We present a novel approach for identifying disturbance sources in wall-bounded shear flows, which can prove useful for active control of boundary layer transition from laminar to turbulent flow. The idea underlying this research is to consider the flow state, as measured in sensors, as a mixture of sources, and to use Blind Source Separation (BSS) techniques to recover the separate sources and their unknown mixing process.
We begin by introducing a BSS method based on the Independent Component Analysis (ICA) technique, and provide physics-based criteria for proper sensor placement in order to successfully separate Tollman-Schlichting (TS) wave disturbances. We verify these criteria by successfully implementing the ICA method in appropriate computer simulations of shear flow.
To alleviate the limitations of the ICA-based source identification technique, we next present a BSS method based on the Degenerate Unmixing Estimation Technique (DUET). This method can be used to identify any (a priori unknown) number of sources by using the data acquired by only two sensors. We adapt and apply the DUET method to identify disturbance sources in measured mixtures comprising TS waves and wave-packets. Furthermore, we extend the DUET-based method to also determine the propagation velocity vector of each of the identified sources by using sensor signals from three different locations in the flow field. The viability of the method is demonstrated via numerical simulations and specially-designed wind-tunnel experiments.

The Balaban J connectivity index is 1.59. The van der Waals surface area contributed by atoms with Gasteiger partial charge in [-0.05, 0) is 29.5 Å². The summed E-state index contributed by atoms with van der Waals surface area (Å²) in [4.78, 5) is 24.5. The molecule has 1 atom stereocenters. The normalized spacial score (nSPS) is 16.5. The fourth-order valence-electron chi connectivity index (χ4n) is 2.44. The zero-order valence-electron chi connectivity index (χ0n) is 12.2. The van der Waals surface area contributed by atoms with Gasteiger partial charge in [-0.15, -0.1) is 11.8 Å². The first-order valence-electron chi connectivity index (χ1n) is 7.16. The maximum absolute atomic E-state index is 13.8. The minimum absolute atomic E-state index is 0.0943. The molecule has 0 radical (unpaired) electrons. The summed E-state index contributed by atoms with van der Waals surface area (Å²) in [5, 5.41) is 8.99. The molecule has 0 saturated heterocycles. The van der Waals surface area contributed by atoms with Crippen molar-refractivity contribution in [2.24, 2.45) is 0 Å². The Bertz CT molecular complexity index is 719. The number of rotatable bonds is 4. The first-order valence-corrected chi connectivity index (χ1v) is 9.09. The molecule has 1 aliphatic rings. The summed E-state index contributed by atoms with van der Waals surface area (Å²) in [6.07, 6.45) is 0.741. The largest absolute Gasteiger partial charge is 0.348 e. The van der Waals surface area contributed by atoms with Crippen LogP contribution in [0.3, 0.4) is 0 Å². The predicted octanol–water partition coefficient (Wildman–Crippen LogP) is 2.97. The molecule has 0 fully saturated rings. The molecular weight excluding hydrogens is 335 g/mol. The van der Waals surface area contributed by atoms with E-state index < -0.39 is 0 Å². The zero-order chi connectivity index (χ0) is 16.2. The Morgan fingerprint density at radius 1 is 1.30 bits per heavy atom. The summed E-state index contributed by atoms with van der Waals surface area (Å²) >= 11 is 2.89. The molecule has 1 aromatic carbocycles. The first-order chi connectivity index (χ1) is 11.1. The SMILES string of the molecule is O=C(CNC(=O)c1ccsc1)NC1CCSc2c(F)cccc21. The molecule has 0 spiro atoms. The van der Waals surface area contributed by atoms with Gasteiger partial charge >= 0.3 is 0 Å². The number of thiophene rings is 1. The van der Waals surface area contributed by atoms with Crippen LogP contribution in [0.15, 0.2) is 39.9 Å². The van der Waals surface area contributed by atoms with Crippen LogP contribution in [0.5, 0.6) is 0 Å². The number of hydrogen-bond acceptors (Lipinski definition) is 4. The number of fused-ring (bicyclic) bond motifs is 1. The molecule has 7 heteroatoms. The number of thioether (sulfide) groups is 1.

The BSS-based identification methods presented in this work rely on the capability to accurately measure velocity signal mixtures using nonlinear flow sensors, such as hot-wire flow velocity probes. This gives rise to the problem of fast and accurate sensor calibration. To address this issue we have developed a Gaussianization-based statistical calibration technique for estimating the nonlinear calibration curve of hot-wire probes. The method uses as input a measured sequence of voltage samples, corresponding to different unknown flow velocities in the desired operational range, and only two measured voltages along with their known (calibrated) flow velocities. The novel calibration method is validated against standard calibration methods using data acquired by hot-wire probes in wind-tunnel experiments.